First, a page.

• The train station Sarah Jane arrives at in Part One is Mortimer railway station, near Reading.

[edit] Continuity

  • This story was the second and last appearance of the "Whomobile".
  • The character of Surgeon-Lieutenant Harry Sullivan, the UNIT medical officer, is referred to by the Brigadier who calls for him when the Doctor falls into a daze after staring into the crystal. Sullivan would not actually appear on screen until Robot, where he was played by Ian Marter.
  • The Spiders of Metebelis Three make further appearances in the short story "Return of the Spiders" by Gareth Roberts (in the collection More Short Trips) and a brief appearance in the Eight Doctor Adventure The Eight Doctors by Terrance Dicks. They also have a full encounter with the Eighth Doctor in the Big Finish audios The Eight Truths and Worldwide Web by Eddie Robson.
  • The Eighth Doctor Adventures novels Interference: Book One and Two by Lawrence Miles has the time-travelling voodoo cult Faction Paradox changing history so that the events of this story never happen and instead having the Third Doctor regenerating on a planet named Dust after being shot. A later novel in the series, The Ancestor Cell by Peter Anghelides and Stephen Cole, resolves this paradox and restores the Doctor's timeline to its previous state. The canonicity of the novels is unclear.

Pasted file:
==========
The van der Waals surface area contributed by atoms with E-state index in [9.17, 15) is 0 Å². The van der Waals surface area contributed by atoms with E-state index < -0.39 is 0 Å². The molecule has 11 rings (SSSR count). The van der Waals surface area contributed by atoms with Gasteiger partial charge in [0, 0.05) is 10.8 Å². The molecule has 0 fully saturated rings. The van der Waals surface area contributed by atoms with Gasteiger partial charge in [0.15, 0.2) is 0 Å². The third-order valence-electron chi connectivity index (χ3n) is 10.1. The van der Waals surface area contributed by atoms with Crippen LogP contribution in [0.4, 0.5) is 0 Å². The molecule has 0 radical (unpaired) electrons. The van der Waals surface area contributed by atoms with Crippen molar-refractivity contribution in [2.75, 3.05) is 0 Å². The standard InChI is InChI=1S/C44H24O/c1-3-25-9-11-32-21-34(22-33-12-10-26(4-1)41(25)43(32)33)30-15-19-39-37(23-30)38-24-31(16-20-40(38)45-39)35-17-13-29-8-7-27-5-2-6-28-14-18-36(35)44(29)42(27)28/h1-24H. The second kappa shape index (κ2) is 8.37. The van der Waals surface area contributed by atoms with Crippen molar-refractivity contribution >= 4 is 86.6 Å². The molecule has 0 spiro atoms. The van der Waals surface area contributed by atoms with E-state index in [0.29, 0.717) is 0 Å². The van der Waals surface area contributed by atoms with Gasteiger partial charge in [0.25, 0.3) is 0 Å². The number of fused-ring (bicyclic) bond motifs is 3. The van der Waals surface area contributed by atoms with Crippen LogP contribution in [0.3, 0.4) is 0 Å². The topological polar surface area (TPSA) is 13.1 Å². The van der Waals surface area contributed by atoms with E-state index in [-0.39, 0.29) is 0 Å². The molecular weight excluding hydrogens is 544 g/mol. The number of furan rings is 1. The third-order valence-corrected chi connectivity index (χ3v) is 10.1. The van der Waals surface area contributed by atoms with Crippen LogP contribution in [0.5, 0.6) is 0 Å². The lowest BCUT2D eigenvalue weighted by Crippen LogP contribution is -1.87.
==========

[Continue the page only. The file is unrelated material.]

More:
• It is unclear how long it takes the Doctor to return to Earth in the TARDIS from Metebelis Three, although three weeks have passed for Sarah and the Brigadier. Paul Cornell in the Virgin New Adventures novel Love and War established that the TARDIS was lost in the time vortex for the equivalent of ten years. This is revealed during a sequence in cyberspace where agents of the alien race called the Hoothi are attempting to trap the Seventh Doctor in a virtual recreation of the worst moments of his life, of which this regeneration is the most painful for the Doctor to re-live.
  • This story includes the character of K'anpo Rimpoche, the previously unnamed Time Lord hermit from the Doctor's childhood, first mentioned in The Time Monster. K'anpo has the power to travel through time without the use of a TARDIS, to make a corporeal projection of a potential future incarnation (Cho-Je) of himself, and to stimulate the regeneration process of another Time Lord. K'anpo was referenced again in the Fourth Doctor serial State of Decay as the man who told the Doctor about the legends of the Great Vampires.